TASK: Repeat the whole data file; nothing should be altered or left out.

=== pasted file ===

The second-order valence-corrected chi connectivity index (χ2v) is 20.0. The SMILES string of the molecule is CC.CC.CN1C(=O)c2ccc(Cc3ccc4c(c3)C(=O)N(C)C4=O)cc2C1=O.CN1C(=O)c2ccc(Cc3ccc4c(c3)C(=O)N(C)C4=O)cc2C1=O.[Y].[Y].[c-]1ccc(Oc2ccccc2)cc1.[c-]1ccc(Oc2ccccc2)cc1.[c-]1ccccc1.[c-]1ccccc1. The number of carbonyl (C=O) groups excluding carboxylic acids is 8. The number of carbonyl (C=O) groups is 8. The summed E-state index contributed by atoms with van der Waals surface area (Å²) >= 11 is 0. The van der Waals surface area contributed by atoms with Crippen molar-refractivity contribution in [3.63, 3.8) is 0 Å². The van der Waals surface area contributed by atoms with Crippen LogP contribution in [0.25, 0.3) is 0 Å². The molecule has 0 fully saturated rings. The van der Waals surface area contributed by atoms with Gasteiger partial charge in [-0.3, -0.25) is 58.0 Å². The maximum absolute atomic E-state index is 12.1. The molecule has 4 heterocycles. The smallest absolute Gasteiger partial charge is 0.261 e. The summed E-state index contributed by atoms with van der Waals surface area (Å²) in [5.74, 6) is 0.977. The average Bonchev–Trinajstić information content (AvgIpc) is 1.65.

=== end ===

The second-order valence-corrected chi connectivity index (χ2v) is 20.0. The SMILES string of the molecule is CC.CC.CN1C(=O)c2ccc(Cc3ccc4c(c3)C(=O)N(C)C4=O)cc2C1=O.CN1C(=O)c2ccc(Cc3ccc4c(c3)C(=O)N(C)C4=O)cc2C1=O.[Y].[Y].[c-]1ccc(Oc2ccccc2)cc1.[c-]1ccc(Oc2ccccc2)cc1.[c-]1ccccc1.[c-]1ccccc1. The number of carbonyl (C=O) groups excluding carboxylic acids is 8. The number of carbonyl (C=O) groups is 8. The summed E-state index contributed by atoms with van der Waals surface area (Å²) >= 11 is 0. The van der Waals surface area contributed by atoms with Crippen molar-refractivity contribution in [3.63, 3.8) is 0 Å². The van der Waals surface area contributed by atoms with Crippen LogP contribution in [0.25, 0.3) is 0 Å². The molecule has 0 fully saturated rings. The van der Waals surface area contributed by atoms with Gasteiger partial charge in [-0.3, -0.25) is 58.0 Å². The maximum absolute atomic E-state index is 12.1. The molecule has 4 heterocycles. The smallest absolute Gasteiger partial charge is 0.261 e. The summed E-state index contributed by atoms with van der Waals surface area (Å²) in [5.74, 6) is 0.977. The average Bonchev–Trinajstić information content (AvgIpc) is 1.65.